Good Bye Peter Falk

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Peter Falk, the “Columbo” dreamy-eyed and rumpled raincoat, the protagonist of the popular television series created in 1967 on the American channel NBC and became a cult in Italy in the late ’70s is dead. The actor, ill for some time Alzheimer’s was 83 years. The news was released by his family, who have not revealed the cause of death last night in Los Angeles.

Born in New York in 1927 by Hungarian-born Polish father and Russian mother, before beginning his artistic career Peter Michael Falk had worked as an employee of the State of Connecticut. Bored by the routine of office, he began to study acting, making the bones in the theater on Broadway. At the turn of the ’50s and ’60s had come to investments in the TV series. The Twilight Zone, Alfred Hitchcock presents and Naked City. But the film had given him, in 61, the unforgettable role as a sympathetic gangster boss’s superstition alongside Glenn Ford, Pocketful of Miracles.

That look a bit ‘so, become distinctive of the plaintiff, was due to the artificial eye, which led to the actor when, three years, they had to remove his right eye due to a tumor. Legend has it that the boss Harry Cohn of Columbia Pictures during a casting Falk has refused, saying: “For the same money I can have an actor with two eyes.” The Columbo had been continuously aired from ’71 to ’78 and, given the great success, they were also shot films for television. Falk had won, thanks to his character, four Emmy Awards as Best Actor.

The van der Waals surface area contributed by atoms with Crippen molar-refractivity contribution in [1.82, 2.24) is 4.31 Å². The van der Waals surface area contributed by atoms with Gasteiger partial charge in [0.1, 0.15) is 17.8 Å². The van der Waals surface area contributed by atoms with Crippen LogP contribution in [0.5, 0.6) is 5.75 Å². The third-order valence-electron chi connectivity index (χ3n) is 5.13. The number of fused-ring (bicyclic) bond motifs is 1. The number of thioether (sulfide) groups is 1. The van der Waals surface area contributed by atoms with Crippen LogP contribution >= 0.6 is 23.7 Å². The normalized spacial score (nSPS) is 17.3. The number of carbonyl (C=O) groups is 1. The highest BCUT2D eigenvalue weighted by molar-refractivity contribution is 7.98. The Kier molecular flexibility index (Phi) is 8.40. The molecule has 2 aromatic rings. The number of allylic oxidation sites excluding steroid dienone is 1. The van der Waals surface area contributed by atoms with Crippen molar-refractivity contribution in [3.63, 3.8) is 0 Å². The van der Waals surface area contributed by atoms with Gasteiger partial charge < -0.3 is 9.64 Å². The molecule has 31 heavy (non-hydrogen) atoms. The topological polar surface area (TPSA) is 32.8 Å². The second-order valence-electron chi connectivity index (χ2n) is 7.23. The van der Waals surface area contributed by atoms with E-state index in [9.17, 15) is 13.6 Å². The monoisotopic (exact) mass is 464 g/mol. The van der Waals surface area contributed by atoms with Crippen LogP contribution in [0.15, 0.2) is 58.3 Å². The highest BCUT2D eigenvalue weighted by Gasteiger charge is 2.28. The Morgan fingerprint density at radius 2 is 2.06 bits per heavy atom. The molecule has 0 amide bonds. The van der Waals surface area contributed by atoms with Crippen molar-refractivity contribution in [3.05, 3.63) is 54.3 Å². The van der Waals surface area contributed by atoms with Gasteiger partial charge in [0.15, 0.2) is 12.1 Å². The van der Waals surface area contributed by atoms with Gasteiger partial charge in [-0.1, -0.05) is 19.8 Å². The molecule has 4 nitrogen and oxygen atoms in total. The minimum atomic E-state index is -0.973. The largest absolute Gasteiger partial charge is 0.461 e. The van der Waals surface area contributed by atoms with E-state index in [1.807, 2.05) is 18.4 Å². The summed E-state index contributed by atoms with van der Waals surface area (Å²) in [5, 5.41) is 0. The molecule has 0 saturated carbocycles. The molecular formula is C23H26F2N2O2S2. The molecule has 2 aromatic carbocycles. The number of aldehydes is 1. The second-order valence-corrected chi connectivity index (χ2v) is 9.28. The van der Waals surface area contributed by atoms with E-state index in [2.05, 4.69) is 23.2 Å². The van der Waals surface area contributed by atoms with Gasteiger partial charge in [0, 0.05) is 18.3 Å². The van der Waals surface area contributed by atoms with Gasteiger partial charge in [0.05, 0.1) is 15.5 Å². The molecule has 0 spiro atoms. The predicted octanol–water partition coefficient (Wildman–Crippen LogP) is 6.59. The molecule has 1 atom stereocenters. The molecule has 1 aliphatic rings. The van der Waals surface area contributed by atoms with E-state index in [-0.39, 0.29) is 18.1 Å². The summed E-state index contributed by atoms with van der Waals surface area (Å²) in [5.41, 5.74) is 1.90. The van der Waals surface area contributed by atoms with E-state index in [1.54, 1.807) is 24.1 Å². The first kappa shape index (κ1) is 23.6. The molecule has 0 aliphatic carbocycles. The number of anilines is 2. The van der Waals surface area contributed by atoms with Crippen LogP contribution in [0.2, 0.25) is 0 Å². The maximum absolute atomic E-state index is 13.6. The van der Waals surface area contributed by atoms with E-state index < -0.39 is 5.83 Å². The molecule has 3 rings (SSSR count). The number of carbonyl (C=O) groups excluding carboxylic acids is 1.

Falk had two long marriages. In the 60s he married Alycia Mayo, known when they were both students at Syracuse University. The couple had adopted two children, Catherine and Jackie, and divorced after sixteen years of marriage. The year after separation, in ’77, he married fellow actor Shera Danese, who appears in six episodes of the television series in Colombo. The last few years, Falk had been difficult. In 2008 he was diagnosed with Alzheimer’s disease, the adopted daughter Catherine had requested, and at first obtained legal custody. The decision was appealed his second wife, Shera Danese, where the plaintiff, before health deteriorates, he had a mandate to manage his health and his business.


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